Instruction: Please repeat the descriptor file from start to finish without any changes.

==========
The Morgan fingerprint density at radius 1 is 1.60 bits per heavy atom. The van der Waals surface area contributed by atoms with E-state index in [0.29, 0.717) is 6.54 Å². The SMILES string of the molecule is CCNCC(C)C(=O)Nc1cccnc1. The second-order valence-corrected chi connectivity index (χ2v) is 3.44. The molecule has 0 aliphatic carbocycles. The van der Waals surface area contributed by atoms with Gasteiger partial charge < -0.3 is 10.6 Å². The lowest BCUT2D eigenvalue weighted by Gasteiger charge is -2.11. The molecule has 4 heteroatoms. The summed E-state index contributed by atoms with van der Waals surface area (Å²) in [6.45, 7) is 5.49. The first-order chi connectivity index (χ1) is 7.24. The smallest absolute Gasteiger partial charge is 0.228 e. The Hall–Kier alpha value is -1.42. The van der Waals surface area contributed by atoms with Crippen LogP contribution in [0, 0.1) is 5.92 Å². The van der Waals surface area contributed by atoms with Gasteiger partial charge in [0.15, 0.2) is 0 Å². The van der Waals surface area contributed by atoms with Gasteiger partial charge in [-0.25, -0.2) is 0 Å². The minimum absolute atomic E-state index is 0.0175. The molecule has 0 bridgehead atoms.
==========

The Morgan fingerprint density at radius 1 is 1.60 bits per heavy atom. The van der Waals surface area contributed by atoms with E-state index in [0.29, 0.717) is 6.54 Å². The SMILES string of the molecule is CCNCC(C)C(=O)Nc1cccnc1. The second-order valence-corrected chi connectivity index (χ2v) is 3.44. The molecule has 0 aliphatic carbocycles. The van der Waals surface area contributed by atoms with Gasteiger partial charge < -0.3 is 10.6 Å². The lowest BCUT2D eigenvalue weighted by Gasteiger charge is -2.11. The molecule has 4 heteroatoms. The summed E-state index contributed by atoms with van der Waals surface area (Å²) in [6.45, 7) is 5.49. The first-order chi connectivity index (χ1) is 7.24. The smallest absolute Gasteiger partial charge is 0.228 e. The Hall–Kier alpha value is -1.42. The van der Waals surface area contributed by atoms with Crippen LogP contribution in [0, 0.1) is 5.92 Å². The van der Waals surface area contributed by atoms with Gasteiger partial charge in [0.15, 0.2) is 0 Å². The van der Waals surface area contributed by atoms with Gasteiger partial charge in [-0.25, -0.2) is 0 Å². The minimum absolute atomic E-state index is 0.0175. The molecule has 0 bridgehead atoms.